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Memorial Day: Honoring the price paid for our freedoms

Someone much wiser than an Ole Seagull said, “There is no such thing as a free lunch.” Since our country’s earliest days, America’s Armed Forces and their families have paid the price for the freedoms we all enjoy. Freedoms that, increasingly, many abuse and take for granted. Memorial Day is a time to pay tribute to the men and women who have lost their lives while serving in the U.S. military. It is a solemn occasion to recognize their bravery, sacrifice and dedication in protecting the nation’s freedoms and values.

Originally called “Decoration Day,” Memorial Day honored those who died in the Civil War. Today, it honors the members of America’s Armed Forces who have lost their lives in service to our country.

The very act of joining the Armed Forces is a testament to one’s commitment and courage. Upon being ‘sworn in,’ Armed Forces members entrust their lives to their military and governmental leaders. This commitment is absolute and, from the standpoint of honor, irrevocable.

They could exercise that control in various ways. In “combat,” it could be through an order “to take that hill,” in the face of withering machine gun or mortar fire, to patrol a neighborhood in Baghdad, or assault a terrorist stronghold in Afghanistan. A non-combat support position could be an order to serve in a supply depot, training facility, or hospital thousands of miles away from the battle. Regardless of where or how one serves, the risk to their life is an inherent part of the oath they swore.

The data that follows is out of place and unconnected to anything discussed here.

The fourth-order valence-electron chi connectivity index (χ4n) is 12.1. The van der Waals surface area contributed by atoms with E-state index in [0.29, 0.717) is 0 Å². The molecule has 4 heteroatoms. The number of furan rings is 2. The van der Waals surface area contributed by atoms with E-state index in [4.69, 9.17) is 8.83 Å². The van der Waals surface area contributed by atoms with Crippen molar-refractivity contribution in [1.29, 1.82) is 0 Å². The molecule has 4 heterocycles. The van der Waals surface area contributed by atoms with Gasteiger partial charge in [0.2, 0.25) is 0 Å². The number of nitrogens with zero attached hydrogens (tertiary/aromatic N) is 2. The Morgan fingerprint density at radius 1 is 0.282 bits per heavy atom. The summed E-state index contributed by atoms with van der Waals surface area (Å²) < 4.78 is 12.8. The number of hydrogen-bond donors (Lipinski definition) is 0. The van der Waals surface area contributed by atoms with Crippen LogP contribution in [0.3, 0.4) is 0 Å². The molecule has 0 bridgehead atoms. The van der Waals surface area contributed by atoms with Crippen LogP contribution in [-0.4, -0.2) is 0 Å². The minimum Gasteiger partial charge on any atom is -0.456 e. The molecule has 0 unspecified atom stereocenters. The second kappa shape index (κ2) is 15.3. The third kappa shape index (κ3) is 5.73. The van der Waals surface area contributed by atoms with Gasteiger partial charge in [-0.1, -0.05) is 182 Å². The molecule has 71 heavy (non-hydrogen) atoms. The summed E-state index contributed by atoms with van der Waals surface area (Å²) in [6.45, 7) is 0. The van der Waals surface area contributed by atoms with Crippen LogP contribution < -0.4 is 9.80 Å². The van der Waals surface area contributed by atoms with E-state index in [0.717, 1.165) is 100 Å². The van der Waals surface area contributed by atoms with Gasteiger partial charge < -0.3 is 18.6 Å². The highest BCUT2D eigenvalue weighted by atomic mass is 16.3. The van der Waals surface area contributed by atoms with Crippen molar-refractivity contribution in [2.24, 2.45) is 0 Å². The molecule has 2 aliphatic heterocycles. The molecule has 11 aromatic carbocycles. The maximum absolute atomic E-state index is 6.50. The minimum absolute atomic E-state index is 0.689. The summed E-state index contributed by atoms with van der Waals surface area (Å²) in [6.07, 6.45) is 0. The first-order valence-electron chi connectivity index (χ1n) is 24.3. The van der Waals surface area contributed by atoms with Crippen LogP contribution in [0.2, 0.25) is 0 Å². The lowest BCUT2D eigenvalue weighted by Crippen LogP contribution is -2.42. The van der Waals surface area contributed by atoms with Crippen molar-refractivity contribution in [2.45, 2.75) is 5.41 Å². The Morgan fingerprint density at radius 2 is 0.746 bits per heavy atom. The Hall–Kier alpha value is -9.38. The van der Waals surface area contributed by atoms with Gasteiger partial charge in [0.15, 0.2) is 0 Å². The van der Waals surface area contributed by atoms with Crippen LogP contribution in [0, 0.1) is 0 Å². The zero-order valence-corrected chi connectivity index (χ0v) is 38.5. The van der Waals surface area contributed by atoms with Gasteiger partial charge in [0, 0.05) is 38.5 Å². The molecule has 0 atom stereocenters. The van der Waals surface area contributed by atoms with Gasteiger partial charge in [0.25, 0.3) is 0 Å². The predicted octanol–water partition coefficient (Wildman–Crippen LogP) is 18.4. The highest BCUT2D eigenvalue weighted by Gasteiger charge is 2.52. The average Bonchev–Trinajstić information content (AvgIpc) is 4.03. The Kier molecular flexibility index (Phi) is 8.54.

History records it’s the politicians and those in power who start wars and that it is the men and women of their Armed Forces and their families who pay the price of those wars. It is a price paid in separation, stress, blood, suffering, anguish, physical and mental injury, and sometimes death.

Theirs is not to judge whether the politicians and powerful are risking their lives for a noble or just cause. Theirs is to selflessly do their sworn duty. Some have served in “popular” conflicts, such as World Wars I and II, Desert Storm, and Afghanistan. Others in disputes that were not as “popular,” such as Korea and Vietnam. However, through it all, the men and women of America’s Armed Forces and their families have done their duty, sacrificed and given unstintingly of themselves. 

William James eloquently reminded us, “No matter what a man’s frailties otherwise may be, if he be willing to risk death, in the service he has chosen, that fact consecrates him forever.” From our country’s beginning, the members of its Armed Forces and their families have assumed that risk and done their duty. They have ensured that a “government of the people, by the people, and for the people, shall not perish from the earth.”

For the immense sacrifices made by those who have served and are currently serving in our Armed Forces, we owe them our undying gratitude, honor, respect and support, not just on Memorial Day but every day that we, as a nation, enjoy the fruits of the ultimate price they have paid.

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